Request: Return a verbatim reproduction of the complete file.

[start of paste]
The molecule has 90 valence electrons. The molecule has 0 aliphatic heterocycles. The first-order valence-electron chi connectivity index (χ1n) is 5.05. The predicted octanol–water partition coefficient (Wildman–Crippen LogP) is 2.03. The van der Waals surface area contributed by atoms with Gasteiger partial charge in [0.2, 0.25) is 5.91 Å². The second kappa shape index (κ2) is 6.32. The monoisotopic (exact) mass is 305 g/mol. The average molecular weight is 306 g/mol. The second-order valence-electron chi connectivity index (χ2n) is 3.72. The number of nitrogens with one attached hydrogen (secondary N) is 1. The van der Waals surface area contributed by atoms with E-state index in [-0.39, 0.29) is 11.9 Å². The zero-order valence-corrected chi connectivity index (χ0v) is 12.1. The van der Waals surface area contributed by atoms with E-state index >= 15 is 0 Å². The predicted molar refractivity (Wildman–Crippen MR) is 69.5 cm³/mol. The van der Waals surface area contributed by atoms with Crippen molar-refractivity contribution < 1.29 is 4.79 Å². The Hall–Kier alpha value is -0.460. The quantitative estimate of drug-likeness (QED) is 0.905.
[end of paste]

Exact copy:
The molecule has 90 valence electrons. The molecule has 0 aliphatic heterocycles. The first-order valence-electron chi connectivity index (χ1n) is 5.05. The predicted octanol–water partition coefficient (Wildman–Crippen LogP) is 2.03. The van der Waals surface area contributed by atoms with Gasteiger partial charge in [0.2, 0.25) is 5.91 Å². The second kappa shape index (κ2) is 6.32. The monoisotopic (exact) mass is 305 g/mol. The average molecular weight is 306 g/mol. The second-order valence-electron chi connectivity index (χ2n) is 3.72. The number of nitrogens with one attached hydrogen (secondary N) is 1. The van der Waals surface area contributed by atoms with E-state index in [-0.39, 0.29) is 11.9 Å². The zero-order valence-corrected chi connectivity index (χ0v) is 12.1. The van der Waals surface area contributed by atoms with E-state index >= 15 is 0 Å². The predicted molar refractivity (Wildman–Crippen MR) is 69.5 cm³/mol. The van der Waals surface area contributed by atoms with Crippen molar-refractivity contribution < 1.29 is 4.79 Å². The Hall–Kier alpha value is -0.460. The quantitative estimate of drug-likeness (QED) is 0.905.